“Congress shall make no law respecting an establishment of re¬ligion, or prohibiting the free exercise thereof; or abridging the freedom of speech, or of the press; or the right of the people peaceably to assemble, and to petition the Government for a re¬dress of grievances.”
Two facts were behind this Amendment. First, when the thirteen colonies threw off the yoke of the King of England they also threw off the yoke of the Church of England; the national church of the British Empire. This “church” was even above the King, with the authority to order religious crusades, dis¬ miss kings, and imprison anyone at its pleasure. This was never to be the case in America. In America the individual, not the church, would determine his own faith and his manner of expressing it. Secondly, and just as important, is the recognition of the importance of religion as the basis of our national morality, and its public expression as essential to our national existence.
We hear a lot these days about the “Constitutional wall of separation between church and state.” That statement is not found in the Constitution, and is totally foreign to the thinking of the founding fathers. Our constitution does not put a wall between church and state, it places restrictions on government. It prohibits governmental authority over churches. The government is pro¬hibited from either establishing a state church or restricting any of us from practicing our own religion, both in private and in public.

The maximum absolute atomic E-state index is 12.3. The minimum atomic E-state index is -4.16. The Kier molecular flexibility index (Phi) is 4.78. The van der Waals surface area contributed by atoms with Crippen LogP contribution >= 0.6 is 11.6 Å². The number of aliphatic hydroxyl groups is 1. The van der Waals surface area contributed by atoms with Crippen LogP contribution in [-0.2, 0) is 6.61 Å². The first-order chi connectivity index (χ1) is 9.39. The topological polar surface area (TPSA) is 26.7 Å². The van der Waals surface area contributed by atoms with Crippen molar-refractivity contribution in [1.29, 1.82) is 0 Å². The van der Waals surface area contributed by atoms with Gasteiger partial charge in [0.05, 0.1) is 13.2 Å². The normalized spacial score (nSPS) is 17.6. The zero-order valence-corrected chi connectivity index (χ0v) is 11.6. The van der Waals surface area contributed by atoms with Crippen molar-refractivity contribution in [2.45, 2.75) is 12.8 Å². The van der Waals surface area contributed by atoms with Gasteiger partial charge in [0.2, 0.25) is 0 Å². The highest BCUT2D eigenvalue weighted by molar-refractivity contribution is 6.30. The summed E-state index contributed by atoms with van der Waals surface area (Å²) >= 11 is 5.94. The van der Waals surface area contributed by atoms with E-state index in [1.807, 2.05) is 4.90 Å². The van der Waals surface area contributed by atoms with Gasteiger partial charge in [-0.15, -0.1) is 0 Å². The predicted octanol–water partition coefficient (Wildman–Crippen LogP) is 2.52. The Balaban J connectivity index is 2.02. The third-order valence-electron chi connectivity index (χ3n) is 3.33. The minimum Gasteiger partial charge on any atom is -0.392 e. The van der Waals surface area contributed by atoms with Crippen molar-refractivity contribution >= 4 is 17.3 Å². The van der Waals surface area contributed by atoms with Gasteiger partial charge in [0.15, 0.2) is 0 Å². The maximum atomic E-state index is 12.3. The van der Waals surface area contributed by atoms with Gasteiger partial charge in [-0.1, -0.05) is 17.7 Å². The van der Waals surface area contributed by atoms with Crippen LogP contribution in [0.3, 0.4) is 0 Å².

Thus it was, that the men we called our founding fathers came together at par¬ticular times, and in particular places to establish a nation which has changed the course of human history. The nation they founded had never before been known on the earth or imagined in the minds of men. It would be an experi¬ment in government “of the people, by the people, and for the people,” which would preserve and promote freedom and liberty through a system of equal justice under law by providing equal treatment to every person. More impor¬tant, it would place the ultimate power, not in the hands of government, but in the hands of “We the people.”